Stephen Soerens, 2015, Civil and Environmental Engineering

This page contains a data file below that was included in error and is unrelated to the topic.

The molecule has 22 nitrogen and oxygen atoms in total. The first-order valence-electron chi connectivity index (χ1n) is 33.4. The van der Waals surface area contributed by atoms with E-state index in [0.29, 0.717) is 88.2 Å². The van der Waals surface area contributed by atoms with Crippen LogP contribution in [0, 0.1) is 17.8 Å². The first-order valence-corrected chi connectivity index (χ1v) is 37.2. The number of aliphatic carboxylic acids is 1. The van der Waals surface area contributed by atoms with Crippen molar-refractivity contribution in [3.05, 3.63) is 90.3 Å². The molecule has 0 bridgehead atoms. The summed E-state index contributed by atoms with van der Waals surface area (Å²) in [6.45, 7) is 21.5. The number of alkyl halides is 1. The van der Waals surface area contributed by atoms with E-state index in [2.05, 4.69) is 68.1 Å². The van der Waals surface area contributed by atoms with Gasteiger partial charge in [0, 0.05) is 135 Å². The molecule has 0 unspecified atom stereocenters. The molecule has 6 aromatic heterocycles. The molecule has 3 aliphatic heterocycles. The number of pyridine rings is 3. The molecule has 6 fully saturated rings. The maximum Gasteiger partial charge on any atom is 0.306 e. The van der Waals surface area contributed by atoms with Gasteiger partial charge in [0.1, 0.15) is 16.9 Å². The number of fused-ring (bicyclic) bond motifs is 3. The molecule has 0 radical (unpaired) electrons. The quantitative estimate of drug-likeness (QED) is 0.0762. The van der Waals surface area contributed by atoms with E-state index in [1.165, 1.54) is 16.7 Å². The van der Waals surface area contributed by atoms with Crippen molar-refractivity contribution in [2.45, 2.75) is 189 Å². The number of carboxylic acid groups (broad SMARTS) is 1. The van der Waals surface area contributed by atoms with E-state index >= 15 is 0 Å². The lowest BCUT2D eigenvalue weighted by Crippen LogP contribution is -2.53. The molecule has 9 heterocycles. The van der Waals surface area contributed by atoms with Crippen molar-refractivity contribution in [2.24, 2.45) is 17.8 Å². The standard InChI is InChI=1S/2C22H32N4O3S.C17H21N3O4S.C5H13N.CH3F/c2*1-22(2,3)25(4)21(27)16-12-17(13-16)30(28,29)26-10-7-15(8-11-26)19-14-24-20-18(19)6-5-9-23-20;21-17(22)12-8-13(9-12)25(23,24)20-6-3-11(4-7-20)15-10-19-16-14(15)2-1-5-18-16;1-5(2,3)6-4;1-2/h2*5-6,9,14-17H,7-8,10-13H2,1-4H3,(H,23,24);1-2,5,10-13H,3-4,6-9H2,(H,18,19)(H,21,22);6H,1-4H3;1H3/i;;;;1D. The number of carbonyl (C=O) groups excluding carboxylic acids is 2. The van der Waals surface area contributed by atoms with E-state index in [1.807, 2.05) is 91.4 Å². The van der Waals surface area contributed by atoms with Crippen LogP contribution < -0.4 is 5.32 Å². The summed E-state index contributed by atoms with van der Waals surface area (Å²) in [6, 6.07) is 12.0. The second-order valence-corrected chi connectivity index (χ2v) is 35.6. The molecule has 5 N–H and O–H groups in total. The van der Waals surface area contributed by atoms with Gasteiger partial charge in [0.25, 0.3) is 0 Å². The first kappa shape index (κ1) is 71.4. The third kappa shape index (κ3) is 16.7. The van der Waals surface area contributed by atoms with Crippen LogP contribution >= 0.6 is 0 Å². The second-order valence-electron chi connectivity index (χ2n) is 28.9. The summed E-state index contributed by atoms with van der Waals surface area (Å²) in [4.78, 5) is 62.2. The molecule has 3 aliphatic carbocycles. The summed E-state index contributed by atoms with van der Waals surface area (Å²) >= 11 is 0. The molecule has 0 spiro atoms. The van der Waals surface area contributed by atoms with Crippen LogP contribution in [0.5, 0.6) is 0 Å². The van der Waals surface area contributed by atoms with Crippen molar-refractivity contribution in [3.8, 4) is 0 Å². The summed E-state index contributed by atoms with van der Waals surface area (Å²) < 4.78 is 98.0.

As part of the Princeton Ecohydrology Lab this past summer, I investigated how trees use water in response to different environmental conditions. The way in which tree species will respond to drought and other consequences of climate change is an important variable in climate models. To understand these ecosystem changes, we need to determine how species balance the risk of damaging their tissue (cavitation in the xylem) with the reward of photosynthesis in order to outgrow and outlast their competitors. In researching this question, I used methods that employed both low-tech, mostly homemade instrumentation, and the more hi-tech LI-COR gas exchange system that is familiar to the plant physiologist. These methods required thorough troubleshooting as complications arose, but provided me with the experience needed to confidently investigate plant hydraulic systems. Ultimately I was able to gather meaningful data that demonstrated the value and validity of the combination of methods used. After mastering the methodology and gathering some promising data over the summer, I hope to be able to further investigate drought response as part of my senior independent research.